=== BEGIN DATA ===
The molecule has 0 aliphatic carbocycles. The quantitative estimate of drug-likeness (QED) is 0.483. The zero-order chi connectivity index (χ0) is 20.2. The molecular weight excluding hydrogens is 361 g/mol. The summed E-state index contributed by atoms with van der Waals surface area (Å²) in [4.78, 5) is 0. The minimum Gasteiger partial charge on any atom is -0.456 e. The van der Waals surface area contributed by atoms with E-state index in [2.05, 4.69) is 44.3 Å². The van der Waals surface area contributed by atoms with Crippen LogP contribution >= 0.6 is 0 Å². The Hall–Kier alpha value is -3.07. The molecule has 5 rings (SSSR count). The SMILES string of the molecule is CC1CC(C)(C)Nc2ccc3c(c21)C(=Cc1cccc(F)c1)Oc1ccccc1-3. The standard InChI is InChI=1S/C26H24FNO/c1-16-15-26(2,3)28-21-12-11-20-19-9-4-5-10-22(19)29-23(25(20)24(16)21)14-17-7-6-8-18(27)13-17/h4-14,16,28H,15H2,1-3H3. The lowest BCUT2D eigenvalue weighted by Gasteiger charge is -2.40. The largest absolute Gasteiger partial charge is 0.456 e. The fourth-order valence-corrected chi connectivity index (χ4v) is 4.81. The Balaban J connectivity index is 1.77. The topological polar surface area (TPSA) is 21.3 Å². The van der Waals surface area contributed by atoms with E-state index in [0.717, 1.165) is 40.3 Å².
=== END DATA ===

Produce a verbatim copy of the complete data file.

The molecule has 0 aliphatic carbocycles. The quantitative estimate of drug-likeness (QED) is 0.483. The zero-order chi connectivity index (χ0) is 20.2. The molecular weight excluding hydrogens is 361 g/mol. The summed E-state index contributed by atoms with van der Waals surface area (Å²) in [4.78, 5) is 0. The minimum Gasteiger partial charge on any atom is -0.456 e. The van der Waals surface area contributed by atoms with E-state index in [2.05, 4.69) is 44.3 Å². The van der Waals surface area contributed by atoms with Crippen LogP contribution >= 0.6 is 0 Å². The Hall–Kier alpha value is -3.07. The molecule has 5 rings (SSSR count). The SMILES string of the molecule is CC1CC(C)(C)Nc2ccc3c(c21)C(=Cc1cccc(F)c1)Oc1ccccc1-3. The standard InChI is InChI=1S/C26H24FNO/c1-16-15-26(2,3)28-21-12-11-20-19-9-4-5-10-22(19)29-23(25(20)24(16)21)14-17-7-6-8-18(27)13-17/h4-14,16,28H,15H2,1-3H3. The lowest BCUT2D eigenvalue weighted by Gasteiger charge is -2.40. The largest absolute Gasteiger partial charge is 0.456 e. The fourth-order valence-corrected chi connectivity index (χ4v) is 4.81. The Balaban J connectivity index is 1.77. The topological polar surface area (TPSA) is 21.3 Å². The van der Waals surface area contributed by atoms with E-state index in [0.717, 1.165) is 40.3 Å².